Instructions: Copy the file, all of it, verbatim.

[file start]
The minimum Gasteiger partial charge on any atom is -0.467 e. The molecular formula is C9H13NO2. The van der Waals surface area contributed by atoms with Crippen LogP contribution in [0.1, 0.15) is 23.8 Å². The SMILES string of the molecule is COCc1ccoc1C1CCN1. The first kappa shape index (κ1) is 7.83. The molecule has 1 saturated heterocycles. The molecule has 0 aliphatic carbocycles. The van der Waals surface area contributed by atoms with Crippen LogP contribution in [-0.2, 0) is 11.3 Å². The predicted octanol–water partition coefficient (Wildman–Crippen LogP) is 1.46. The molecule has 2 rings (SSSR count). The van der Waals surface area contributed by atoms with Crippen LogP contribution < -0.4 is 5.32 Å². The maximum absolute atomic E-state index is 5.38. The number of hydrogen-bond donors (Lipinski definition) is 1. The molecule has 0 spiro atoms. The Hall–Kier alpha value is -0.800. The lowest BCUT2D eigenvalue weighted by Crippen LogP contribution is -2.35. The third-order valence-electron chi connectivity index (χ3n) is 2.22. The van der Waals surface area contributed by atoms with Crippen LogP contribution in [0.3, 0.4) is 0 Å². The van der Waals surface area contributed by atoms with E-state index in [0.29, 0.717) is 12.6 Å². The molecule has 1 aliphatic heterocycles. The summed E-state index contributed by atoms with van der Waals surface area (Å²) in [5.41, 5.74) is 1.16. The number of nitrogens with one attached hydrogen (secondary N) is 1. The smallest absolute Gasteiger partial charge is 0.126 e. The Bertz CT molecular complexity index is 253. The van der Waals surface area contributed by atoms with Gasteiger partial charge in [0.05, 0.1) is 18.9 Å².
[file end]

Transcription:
The minimum Gasteiger partial charge on any atom is -0.467 e. The molecular formula is C9H13NO2. The van der Waals surface area contributed by atoms with Crippen LogP contribution in [0.1, 0.15) is 23.8 Å². The SMILES string of the molecule is COCc1ccoc1C1CCN1. The first kappa shape index (κ1) is 7.83. The molecule has 1 saturated heterocycles. The molecule has 0 aliphatic carbocycles. The van der Waals surface area contributed by atoms with Crippen LogP contribution in [-0.2, 0) is 11.3 Å². The predicted octanol–water partition coefficient (Wildman–Crippen LogP) is 1.46. The molecule has 2 rings (SSSR count). The van der Waals surface area contributed by atoms with Crippen LogP contribution < -0.4 is 5.32 Å². The maximum absolute atomic E-state index is 5.38. The number of hydrogen-bond donors (Lipinski definition) is 1. The molecule has 0 spiro atoms. The Hall–Kier alpha value is -0.800. The lowest BCUT2D eigenvalue weighted by Crippen LogP contribution is -2.35. The third-order valence-electron chi connectivity index (χ3n) is 2.22. The van der Waals surface area contributed by atoms with Crippen LogP contribution in [0.3, 0.4) is 0 Å². The van der Waals surface area contributed by atoms with E-state index in [0.29, 0.717) is 12.6 Å². The molecule has 1 aliphatic heterocycles. The summed E-state index contributed by atoms with van der Waals surface area (Å²) in [5.41, 5.74) is 1.16. The number of nitrogens with one attached hydrogen (secondary N) is 1. The smallest absolute Gasteiger partial charge is 0.126 e. The Bertz CT molecular complexity index is 253. The van der Waals surface area contributed by atoms with Gasteiger partial charge in [0.05, 0.1) is 18.9 Å².